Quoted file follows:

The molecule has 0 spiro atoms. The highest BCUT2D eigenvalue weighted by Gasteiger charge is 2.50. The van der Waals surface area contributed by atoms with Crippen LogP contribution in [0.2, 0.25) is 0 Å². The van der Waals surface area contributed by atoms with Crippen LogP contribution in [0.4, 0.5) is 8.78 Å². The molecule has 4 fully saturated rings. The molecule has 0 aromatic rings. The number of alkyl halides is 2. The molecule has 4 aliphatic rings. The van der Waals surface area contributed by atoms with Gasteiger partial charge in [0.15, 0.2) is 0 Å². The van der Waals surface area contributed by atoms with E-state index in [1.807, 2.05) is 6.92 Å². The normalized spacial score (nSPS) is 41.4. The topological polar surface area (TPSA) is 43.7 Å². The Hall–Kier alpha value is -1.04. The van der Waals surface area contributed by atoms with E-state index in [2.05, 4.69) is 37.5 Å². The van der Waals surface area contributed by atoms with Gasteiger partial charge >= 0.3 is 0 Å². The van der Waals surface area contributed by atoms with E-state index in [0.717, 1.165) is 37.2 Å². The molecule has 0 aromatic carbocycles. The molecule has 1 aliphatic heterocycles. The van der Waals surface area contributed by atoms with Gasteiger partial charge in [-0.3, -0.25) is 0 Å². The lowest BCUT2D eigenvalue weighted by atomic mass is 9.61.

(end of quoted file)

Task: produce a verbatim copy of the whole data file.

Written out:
The molecule has 0 spiro atoms. The highest BCUT2D eigenvalue weighted by Gasteiger charge is 2.50. The van der Waals surface area contributed by atoms with Crippen LogP contribution in [0.2, 0.25) is 0 Å². The van der Waals surface area contributed by atoms with Crippen LogP contribution in [0.4, 0.5) is 8.78 Å². The molecule has 4 fully saturated rings. The molecule has 0 aromatic rings. The number of alkyl halides is 2. The molecule has 4 aliphatic rings. The van der Waals surface area contributed by atoms with Gasteiger partial charge in [0.15, 0.2) is 0 Å². The van der Waals surface area contributed by atoms with E-state index in [1.807, 2.05) is 6.92 Å². The normalized spacial score (nSPS) is 41.4. The topological polar surface area (TPSA) is 43.7 Å². The Hall–Kier alpha value is -1.04. The van der Waals surface area contributed by atoms with E-state index in [2.05, 4.69) is 37.5 Å². The van der Waals surface area contributed by atoms with Gasteiger partial charge >= 0.3 is 0 Å². The van der Waals surface area contributed by atoms with E-state index in [0.717, 1.165) is 37.2 Å². The molecule has 0 aromatic carbocycles. The molecule has 1 aliphatic heterocycles. The van der Waals surface area contributed by atoms with Gasteiger partial charge in [-0.3, -0.25) is 0 Å². The lowest BCUT2D eigenvalue weighted by atomic mass is 9.61.